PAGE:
[37] In the eight weeks or so when the plaintiff was in plaster, no doubt he needed, as Miss Martin has said, her help to some extent. And since then, it seems likely that she has assisted him in other ways.

[38] The rate is agreed at $12 per hour.

[39] In view of the less than satisfactory quality of the evidence to support the claim, no more than an average of two hours a week should be allowed over the entire period since the fall.

[40] The parties are not far apart in relation to the pre-trial economic loss component. The plaintiff claims $20,000; the defendant concedes $16,000.

[41] The plaintiff has returned to remunerative work after a period of convalescence. His prior work history had been somewhat erratic.

[42] Two different approaches for assessing the pre-trial loss are advanced.[6] Had it been necessary to decide this quantum issue, I would have been disposed to accept the submissions from Budget: see p 1 of Ex 23.

[43] The claim against the second defendant, the carrier, was discontinued.

[44] The claim against Budget is dismissed.


[1] An alternative claim founded on an allegation of breach of statutory duty was abandoned.

[2] Ex 5, 6 and 10.

[3] With McDonnell v Hoffman [2000] QSC 054 [23]-[24], cf Rourke v Transtate Pty Ltd [2000] NSWSC 1020, [24]-[27].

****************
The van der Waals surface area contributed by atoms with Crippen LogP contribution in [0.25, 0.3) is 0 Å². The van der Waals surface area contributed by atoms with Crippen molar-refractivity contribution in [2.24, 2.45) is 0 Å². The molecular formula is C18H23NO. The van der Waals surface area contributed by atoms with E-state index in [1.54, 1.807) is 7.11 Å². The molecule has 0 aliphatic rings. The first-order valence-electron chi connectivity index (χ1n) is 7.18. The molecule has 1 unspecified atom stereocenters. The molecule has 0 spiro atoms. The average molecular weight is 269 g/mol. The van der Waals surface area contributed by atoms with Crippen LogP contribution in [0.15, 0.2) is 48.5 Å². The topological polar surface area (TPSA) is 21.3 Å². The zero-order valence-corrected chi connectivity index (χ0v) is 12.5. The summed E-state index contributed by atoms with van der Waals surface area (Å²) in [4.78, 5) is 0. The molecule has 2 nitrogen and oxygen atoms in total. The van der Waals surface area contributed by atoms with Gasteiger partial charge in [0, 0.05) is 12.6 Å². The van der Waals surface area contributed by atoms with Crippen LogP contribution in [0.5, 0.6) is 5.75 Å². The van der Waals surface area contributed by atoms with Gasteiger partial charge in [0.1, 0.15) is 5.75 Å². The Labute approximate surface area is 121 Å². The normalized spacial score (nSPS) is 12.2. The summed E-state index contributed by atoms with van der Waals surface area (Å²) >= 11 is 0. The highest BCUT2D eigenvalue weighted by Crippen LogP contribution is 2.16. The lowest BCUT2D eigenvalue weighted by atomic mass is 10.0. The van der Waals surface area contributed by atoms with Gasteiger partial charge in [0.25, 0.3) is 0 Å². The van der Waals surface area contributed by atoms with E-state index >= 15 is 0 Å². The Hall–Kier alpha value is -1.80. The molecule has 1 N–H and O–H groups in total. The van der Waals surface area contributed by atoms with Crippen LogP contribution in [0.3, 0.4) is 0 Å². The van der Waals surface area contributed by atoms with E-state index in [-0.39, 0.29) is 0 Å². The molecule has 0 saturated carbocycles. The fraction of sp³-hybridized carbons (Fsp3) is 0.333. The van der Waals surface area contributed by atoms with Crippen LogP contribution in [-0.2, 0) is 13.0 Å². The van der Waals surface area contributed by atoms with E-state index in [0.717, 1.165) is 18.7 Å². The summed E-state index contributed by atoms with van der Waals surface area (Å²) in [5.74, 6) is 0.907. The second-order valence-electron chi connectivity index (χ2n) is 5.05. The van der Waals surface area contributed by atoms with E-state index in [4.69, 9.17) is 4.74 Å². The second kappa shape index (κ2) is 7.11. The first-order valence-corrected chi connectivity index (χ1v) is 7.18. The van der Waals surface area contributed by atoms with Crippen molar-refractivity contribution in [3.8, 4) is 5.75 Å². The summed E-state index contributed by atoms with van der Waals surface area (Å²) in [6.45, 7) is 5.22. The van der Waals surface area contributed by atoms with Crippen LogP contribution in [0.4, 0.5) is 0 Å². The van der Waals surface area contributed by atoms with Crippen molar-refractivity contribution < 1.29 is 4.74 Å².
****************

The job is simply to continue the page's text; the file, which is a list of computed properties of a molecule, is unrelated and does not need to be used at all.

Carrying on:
[4] The plaintiff was cross-examined on the evident assumption that he had sustained the injuries – physical and mental – alleged.

[5] Miss Badham had not informed the plaintiff that she had taken the materials to the slab. He and Mr Smith laboured under the misapprehension that the carrier had deposited them there.

[6] See Exs 23 and 24.


Editorial Notes

  • Published Case Name:

    Falconer v Budget Garages (Australia) P/L & Anor

  • Shortened Case Name:

    Falconer v Budget Garages (Australia) Pty Ltd

  • MNC:

    [2003] QSC 148

  • Court:


  • Judge(s):

    Byrne J

  • Date:

    16 May 2003

  • White Star Case:


Litigation History

No Litigation History

Appeal Status

No Status